Category: New York

Marathon Madness NYC

Tomorrow, I will be doing something crazy. I will be waking up early, putting on some spandex, taking the subway to the Staten Island Ferry and then running for 26.2 miles. For the first time ever, I will be running the NYC Marathon.
Running a marathon has been a bucket list item for me since I was a child, but it was one of those things I never actually thought I would do. You see, I actually hate running. But, growing up in Boston, the marathon was always a huge deal. I knew people who ran it every year, who raised money for charity, who trained all year for Heartbreak Hill. We had the day off from school and would pile out on to Comm Ave to watch the marathoners run by. I always dreamed it would someday be me, but at the back of my mind, I didn’t really believe it would ever happen.
Yet, here I am. I moved to New York, got a job and started dating a great guy who is now my husband. When he started running seriously, I said what the heck, might as well try. And after a couple years of regular racing, we qualified for the marathon by running 9 qualifying races and volunteering for 1 event. Now the moment is here and I’m excited, nervous and most of all, hungry.
There is a certain energy surrounding any marathon. People find out you are running and they want to hear about your training and your predicted time. You hear “I could never do that” so many times it becomes meaningless – because you know that, really, anyone can do it. It just takes some planning, training and grit. We’ve been talking about this event for months. Last night, we went to the marathon expo to pick up our bibs and race materials. The place was mobbed with svelte people in warm-ups and sneakers. There were DJs playing pump-up music and free give-aways of Gatorade and PowerBars. You could buy any kind of athletic gear you wanted, all personalized with NYC 2013.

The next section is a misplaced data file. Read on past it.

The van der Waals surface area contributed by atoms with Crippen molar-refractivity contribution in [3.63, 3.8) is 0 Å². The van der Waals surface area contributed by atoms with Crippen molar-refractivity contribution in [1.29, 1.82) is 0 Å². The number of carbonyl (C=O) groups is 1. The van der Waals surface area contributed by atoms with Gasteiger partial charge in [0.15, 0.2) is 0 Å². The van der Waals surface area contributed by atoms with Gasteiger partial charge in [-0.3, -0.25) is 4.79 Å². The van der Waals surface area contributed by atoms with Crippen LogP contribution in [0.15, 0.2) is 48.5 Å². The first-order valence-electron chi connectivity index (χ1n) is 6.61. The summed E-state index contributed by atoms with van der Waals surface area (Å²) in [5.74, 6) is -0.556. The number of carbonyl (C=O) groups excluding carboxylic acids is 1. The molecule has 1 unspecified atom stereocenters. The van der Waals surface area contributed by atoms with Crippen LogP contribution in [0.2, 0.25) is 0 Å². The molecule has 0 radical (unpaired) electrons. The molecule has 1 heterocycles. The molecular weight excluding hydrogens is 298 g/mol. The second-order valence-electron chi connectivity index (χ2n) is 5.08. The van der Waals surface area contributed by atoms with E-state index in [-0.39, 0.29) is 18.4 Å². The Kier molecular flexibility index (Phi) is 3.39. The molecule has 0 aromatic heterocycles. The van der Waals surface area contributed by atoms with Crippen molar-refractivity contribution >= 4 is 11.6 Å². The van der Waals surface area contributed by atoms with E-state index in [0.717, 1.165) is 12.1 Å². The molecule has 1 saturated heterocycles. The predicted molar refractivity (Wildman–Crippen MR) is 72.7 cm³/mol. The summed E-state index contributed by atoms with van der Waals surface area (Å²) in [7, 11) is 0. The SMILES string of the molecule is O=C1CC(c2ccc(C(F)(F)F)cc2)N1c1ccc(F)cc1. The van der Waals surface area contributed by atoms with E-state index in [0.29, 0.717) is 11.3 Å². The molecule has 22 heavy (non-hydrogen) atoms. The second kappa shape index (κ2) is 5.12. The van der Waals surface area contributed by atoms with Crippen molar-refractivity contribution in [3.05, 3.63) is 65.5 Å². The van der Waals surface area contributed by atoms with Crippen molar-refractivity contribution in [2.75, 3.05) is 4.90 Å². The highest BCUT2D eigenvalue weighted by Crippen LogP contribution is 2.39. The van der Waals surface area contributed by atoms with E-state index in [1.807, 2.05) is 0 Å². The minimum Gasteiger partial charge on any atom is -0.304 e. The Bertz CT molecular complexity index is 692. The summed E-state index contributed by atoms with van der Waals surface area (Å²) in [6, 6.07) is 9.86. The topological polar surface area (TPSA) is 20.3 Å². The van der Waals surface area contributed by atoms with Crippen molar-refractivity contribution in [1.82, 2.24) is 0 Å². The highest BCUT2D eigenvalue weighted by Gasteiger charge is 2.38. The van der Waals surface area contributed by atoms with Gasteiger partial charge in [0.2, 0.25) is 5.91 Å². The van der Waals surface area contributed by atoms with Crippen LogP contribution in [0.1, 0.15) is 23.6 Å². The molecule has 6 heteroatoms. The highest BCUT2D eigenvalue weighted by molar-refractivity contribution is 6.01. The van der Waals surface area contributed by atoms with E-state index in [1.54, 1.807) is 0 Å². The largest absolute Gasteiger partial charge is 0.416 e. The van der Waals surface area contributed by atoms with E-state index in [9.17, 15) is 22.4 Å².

Tomorrow, much of the city will be closed down and people will pour forth to watch us run past. They will cheer and ring cow bells and shout our names (which we have written in large letters on the front of our t-shirts for that express purpose). The whole city will be united behind this one event that disrupts traffic patterns and raises spirits. And I will be there in the thick of it, knees aching, covered in sweat. Here’s to hoping I can enjoy it.
Wish me luck!

New York, City of Bridges

New York, surrounded by the Hudson River, the East River and the Atlantic Ocean, is truly a city of bridges. There are approximately 60 bridges within NYC and connecting it to surrounding areas. You’ve probably heard of the most famous ones, like the Brooklyn Bridge, the George Washington Bridge and the Verrazano-Narrows Bridge, but in a city built on marshland, you are never far from a bridge.
Living in NYC, it is easy to forget about the water. Riding the subway to work, going to dinner in Midtown, zipping from place to place, the water is hidden by towering skyscrapers and crumbling brownstones. It is the bridges that help remind me that I live in a coastal city. Every morning, walking from the subway to work, I cross over the BQE (Brooklyn-Queens Expressway for outsiders) and look up. Soaring skyward, often glinting in the sun or disappearing into low-hanging clouds, the Verrazano Bridge reminds me of the lapping bay it crosses. I can’t see the water, but I know it is there.